Flat Roofing

polyglass torch on bitumen with a non-prorated manufacturer's warranty which covers materials and workmanship. 

plywood base is applied then all air-conditioning units

are raise to apply polyglass triply underneath to seal

We pioneered the use heat-welded APP modified bitumen for flat roofs in Southern California in the 1980s. When installing APP systems, Paragon uses absolutely no mastic (aka Henry's, plastic roof cement, etc.); every penetration through the roof is sealed with multiple layers of the roofing membrane itself. This significantly reduces the opportunities for leaks and the cost of maintenance over the roof's service life.

 

 

Flat Roofs: Built-up roofing vs. heat-welded APP modified bitumen

 

[Note: This section does not cover rubber or plastic roof systems. While they are excellent products, they're also easy to puncture, making them impractical for roofs which experience moderate-to-high levels of foot traffic from multiple vendors such as HOAs, strip malls, industrial or factory buildings, etc. They are also significantly more expensive than either built-up or APP modified systems.]

 

The maxim "the devil is in the detail" is extremely accurate when it comes to flat roofs. For most customers, there are two practical choices for covering flat roofs: built-up roofing (BUR) systems and modified bitumen.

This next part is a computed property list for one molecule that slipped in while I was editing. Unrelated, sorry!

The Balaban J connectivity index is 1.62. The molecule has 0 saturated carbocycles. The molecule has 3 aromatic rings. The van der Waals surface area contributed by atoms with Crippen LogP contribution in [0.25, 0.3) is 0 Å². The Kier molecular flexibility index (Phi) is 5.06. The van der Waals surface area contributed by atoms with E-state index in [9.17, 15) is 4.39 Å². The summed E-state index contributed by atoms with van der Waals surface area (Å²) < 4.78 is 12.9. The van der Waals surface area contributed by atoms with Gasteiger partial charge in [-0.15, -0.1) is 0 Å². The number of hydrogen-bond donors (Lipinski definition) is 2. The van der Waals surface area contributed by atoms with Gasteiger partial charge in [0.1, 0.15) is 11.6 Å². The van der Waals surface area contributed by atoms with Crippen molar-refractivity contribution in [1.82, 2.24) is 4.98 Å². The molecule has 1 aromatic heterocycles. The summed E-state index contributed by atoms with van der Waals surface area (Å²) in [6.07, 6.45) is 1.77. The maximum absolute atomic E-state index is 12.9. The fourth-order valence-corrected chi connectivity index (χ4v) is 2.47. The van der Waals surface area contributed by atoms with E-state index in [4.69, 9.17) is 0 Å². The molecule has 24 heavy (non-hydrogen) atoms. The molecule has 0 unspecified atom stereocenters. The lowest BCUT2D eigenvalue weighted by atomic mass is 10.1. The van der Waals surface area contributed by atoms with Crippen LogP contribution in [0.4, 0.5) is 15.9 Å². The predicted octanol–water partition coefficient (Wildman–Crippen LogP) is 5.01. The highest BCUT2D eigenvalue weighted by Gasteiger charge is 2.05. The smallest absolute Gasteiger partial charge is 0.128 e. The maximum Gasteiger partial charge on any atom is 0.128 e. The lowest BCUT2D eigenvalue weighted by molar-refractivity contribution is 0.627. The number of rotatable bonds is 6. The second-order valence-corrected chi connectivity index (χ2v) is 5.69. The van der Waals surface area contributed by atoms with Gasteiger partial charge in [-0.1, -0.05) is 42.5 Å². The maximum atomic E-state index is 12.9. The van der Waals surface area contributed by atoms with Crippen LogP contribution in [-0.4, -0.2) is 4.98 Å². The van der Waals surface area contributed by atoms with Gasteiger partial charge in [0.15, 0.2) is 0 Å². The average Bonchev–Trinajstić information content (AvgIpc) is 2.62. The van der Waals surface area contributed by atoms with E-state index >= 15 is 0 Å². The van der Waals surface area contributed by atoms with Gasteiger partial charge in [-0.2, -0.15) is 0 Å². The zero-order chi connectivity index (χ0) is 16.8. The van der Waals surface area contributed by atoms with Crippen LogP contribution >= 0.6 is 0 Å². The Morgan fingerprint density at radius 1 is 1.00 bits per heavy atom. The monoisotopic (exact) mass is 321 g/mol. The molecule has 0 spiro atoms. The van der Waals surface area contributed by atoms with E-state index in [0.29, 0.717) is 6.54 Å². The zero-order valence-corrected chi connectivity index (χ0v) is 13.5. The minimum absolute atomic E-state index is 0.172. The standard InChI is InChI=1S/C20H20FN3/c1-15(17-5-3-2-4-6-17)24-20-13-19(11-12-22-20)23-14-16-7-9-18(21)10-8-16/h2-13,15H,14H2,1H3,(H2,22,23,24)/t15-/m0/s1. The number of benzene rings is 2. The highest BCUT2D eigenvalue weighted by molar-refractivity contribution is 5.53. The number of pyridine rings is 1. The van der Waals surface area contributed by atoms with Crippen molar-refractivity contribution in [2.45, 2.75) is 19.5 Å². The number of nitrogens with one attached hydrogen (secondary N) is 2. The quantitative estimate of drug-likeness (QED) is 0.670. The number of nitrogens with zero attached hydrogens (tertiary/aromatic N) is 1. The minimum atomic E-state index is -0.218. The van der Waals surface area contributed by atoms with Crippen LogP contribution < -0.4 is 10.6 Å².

BURs

 

BURs (aka "hot mop" or "hot tar") have been used for more than a century. They

consist of alternating layers of asphalt-impregnated paper and liquid asphalt applied via mop; this also requires the use of a large asphalt kettle throughout the course of installation.

 

In addition to the fumes from the kettle present during application, it's critical that a sufficient amount of asphalt is applied between layers of paper and that the asphalt is at least 400° F when the next layer of paper is embedded into it. (Otherwise, it will not properly bond.)

 

Because the asphalt begins to cool very quickly after it has been mopped into place, a standard rule of thumb is that the person rolling the paper out into the asphalt should be no further than five feet behind the person mopping-down the liquid asphalt.

 

Other variables such as the ambient temperature at the time work is performed and the quality of the liquid asphalt (in regard to the amount of key polymers and resins which make it both waterproof and flexible) further complicate the installation of a durable, long-lasting BUR system.

 

Additionally, there is the issue of sealing penetrations through the roof such as sump drains, scuppers, vents, pipes, electrical conduit, HVAC ducts, etc. With a BUR, the only way these can be made watertight is the use of mastic (aka Henry's, plastic roof cement, etc.).

 

Mastic is not a very durable material. Standard mastics dry-out and start to become brittle within 12-18 months after application; modified mastics will last approximately twice that long.

 

As it becomes brittle, mastic can no longer accommodate normal building movement such as thermal cycling (i.e., warm days, cool nights) and settling. This means that every roof component sealed with mastic will be an ongoing maintenance item for the roof's service life. As such, inspections and application of additional mastic will be required every 2-3 years.

 

Modified bitumen